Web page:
ORGANISERS of one of Scotland’s biggest music festivals have revealed that this year’s event has been cancelled due to the tragic death of its co-founder.
Jamie Gilroy, the owner of the site where Wickerman had been staged since 2001, passed away just over a year ago after a firearms incident at his farm.
The farmer’s family, who helped run the festival, decided to go ahead with last year’s event at the site at Dundrennan as a tribute to Mr Gilroy.
However his daughter Jennie Camm, the festival director, has announced that the team behind the event now want to take time out to decide on its future.
Explaining the decision to cancel this year’s event, a spokeswoman revealed it had been a “difficult decision” for his family to go ahead with last year’s festival.
But she said the break would give the organising team time to decide on how to build on the past success of the festival, which has been the second largest in Scotland after T in the Park following the demise of RockNess in the Highlands.
The plug has been pulled on this year’s event, which was due to take place as normal at the end of July, despite thousands of tickets having already been sold.
Organisers secured permission to expand Wickerman’s capacity to 25,000 last year, when The Waterboys, Lulu, Squeeze and Tom Odell performed and early bird tickets for this year had gone on sale in August.
A spokeswoman for the festival said: “Wickerman 2015 was extremely successful, our loyal festival fans enjoyed fantastic weather, a relaxed family-friendly vibe and some truly unforgettable performances from one of our strongest line-ups to date.
“Wickerman 2015 took place shortly after the death of the event’s co-founder Jamie Gilroy and as a result, the organisers made the difficult decision to go ahead and host last year’s festival to pay tribute to him and his dedication to the much-loved music festival.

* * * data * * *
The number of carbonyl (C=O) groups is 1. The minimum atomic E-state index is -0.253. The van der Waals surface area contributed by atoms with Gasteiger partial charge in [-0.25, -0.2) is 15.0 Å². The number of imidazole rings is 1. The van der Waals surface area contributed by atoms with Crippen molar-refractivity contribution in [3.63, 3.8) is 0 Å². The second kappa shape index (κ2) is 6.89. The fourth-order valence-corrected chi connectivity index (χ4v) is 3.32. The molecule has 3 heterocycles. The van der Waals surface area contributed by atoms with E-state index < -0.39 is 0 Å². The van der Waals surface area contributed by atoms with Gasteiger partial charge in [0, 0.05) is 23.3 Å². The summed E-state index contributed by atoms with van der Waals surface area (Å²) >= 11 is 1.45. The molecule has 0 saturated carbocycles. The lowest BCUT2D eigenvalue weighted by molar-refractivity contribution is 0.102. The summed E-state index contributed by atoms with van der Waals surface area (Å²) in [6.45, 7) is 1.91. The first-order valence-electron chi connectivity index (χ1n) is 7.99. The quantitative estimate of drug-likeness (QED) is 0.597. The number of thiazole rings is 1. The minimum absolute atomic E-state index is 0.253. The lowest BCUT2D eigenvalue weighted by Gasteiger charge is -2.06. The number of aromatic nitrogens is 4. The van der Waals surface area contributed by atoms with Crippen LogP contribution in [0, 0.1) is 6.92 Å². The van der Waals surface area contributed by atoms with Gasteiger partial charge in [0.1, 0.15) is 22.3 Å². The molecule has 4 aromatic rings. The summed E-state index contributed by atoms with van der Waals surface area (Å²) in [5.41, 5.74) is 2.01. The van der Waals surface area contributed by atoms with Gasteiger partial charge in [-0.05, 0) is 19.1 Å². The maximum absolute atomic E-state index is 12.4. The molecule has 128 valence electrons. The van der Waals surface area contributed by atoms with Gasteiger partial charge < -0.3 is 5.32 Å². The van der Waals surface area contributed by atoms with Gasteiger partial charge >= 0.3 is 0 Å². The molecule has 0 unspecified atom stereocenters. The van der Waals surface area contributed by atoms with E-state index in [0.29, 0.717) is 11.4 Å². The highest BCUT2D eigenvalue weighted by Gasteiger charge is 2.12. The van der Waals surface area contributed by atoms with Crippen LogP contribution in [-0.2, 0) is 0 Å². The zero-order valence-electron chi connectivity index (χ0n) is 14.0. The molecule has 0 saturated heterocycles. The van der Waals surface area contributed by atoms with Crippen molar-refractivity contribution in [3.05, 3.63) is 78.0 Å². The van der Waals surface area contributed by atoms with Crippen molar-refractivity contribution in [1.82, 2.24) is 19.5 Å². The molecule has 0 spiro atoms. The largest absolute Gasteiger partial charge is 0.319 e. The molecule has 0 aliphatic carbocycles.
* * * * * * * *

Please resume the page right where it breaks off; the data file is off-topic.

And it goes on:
“Although the event was a great success, the organisers, who include Jamie’s wife and daughter, have decided to take a year out, so they can focus on how to build on this success and make improvements to ensure that the Wickerman experience is the best it can possibly be for its loyal fans.”
Ms Camm, who was at the helm of the event for the first time last year, added: “The event will go ahead in 2017 and plans are already taking shape. The organisers are grateful for the kind messages and loyal support from all Wicker fans and look forward to announcing further details about the 2017 festival shortly.”
Wickerman is the latest in a series of festivals to be cancelled in recent years.
Rock Ness was an annual fixture on the banks of Loch Ness from 2006 until 2013, but has not been held since.
Insider, which was held just outside Aviemore, and the Big Tent Festival, in Fife, are among the smaller events which have been shelved in recent years.
Recent new additions have included the Party at the Palace, which was launched in Linlithgow in 2014, and Butefest, on the Isle of Bute, and Oban Live, both of which were launched last year.